CULTURE

Swedish Newspapers Publish Controversial Prophet Picture

On Wednesday several Swedish newspapers showed their support for Lars Vilks and the constitutional right to freedom of expression by publishing his cartoon from three years ago depicting the Prophet Muhammad with the body of a dog.

The picture was first published in Vilks' local newspaper Nerike Allehanden in August 2007 and outraged many in the Muslim world. It led to a 100 thousand dollar bounty being put on his head by a leader of a group with links to al-Qaeda in Iraq. The audio threat was posted on the internet.

At the time, Swedish security forces placed Vilks under protection while prime minister Fredrik Reinfeldt moved to diffuse tensions by calling a meeting between representatives of 22 Muslim countries over the issue which in Sweden was defended as a person's right to freedom of expression.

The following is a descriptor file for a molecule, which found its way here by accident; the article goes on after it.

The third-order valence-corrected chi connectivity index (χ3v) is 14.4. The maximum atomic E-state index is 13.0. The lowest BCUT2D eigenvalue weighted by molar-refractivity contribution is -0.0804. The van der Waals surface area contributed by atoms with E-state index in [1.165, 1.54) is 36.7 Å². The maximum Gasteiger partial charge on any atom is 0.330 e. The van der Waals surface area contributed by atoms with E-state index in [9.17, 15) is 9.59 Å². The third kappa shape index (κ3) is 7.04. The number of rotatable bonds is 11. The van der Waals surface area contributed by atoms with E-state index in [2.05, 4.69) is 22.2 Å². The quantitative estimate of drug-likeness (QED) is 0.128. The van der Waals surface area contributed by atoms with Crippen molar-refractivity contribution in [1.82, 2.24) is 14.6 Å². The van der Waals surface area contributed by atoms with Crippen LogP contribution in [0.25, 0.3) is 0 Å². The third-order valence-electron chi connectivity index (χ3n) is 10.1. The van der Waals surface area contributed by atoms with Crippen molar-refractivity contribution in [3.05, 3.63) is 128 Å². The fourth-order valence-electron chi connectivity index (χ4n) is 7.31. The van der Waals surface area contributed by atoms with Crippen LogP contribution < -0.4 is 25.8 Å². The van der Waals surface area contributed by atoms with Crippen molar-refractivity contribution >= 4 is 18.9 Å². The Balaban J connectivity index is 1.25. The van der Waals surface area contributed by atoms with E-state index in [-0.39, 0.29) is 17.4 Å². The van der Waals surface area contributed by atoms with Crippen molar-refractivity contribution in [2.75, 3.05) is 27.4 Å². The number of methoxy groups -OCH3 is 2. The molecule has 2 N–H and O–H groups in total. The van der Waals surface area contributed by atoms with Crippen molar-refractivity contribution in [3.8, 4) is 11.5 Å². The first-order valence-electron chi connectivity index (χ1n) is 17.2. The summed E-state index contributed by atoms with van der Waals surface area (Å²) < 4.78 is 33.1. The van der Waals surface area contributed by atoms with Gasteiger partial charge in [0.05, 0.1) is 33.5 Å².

On Wednesday the drawing was reproduced in the newspapers Expressen, Dagens Nyheter and Sydsvenskan.

"A threat against him (Lars Vilks) is in extension, a threat against all Swedes," wrote an unsigned text on the leader page of DN.

The picture was even shown on public service television channel SVT's Kultural news programme on Tuesday night.

DR

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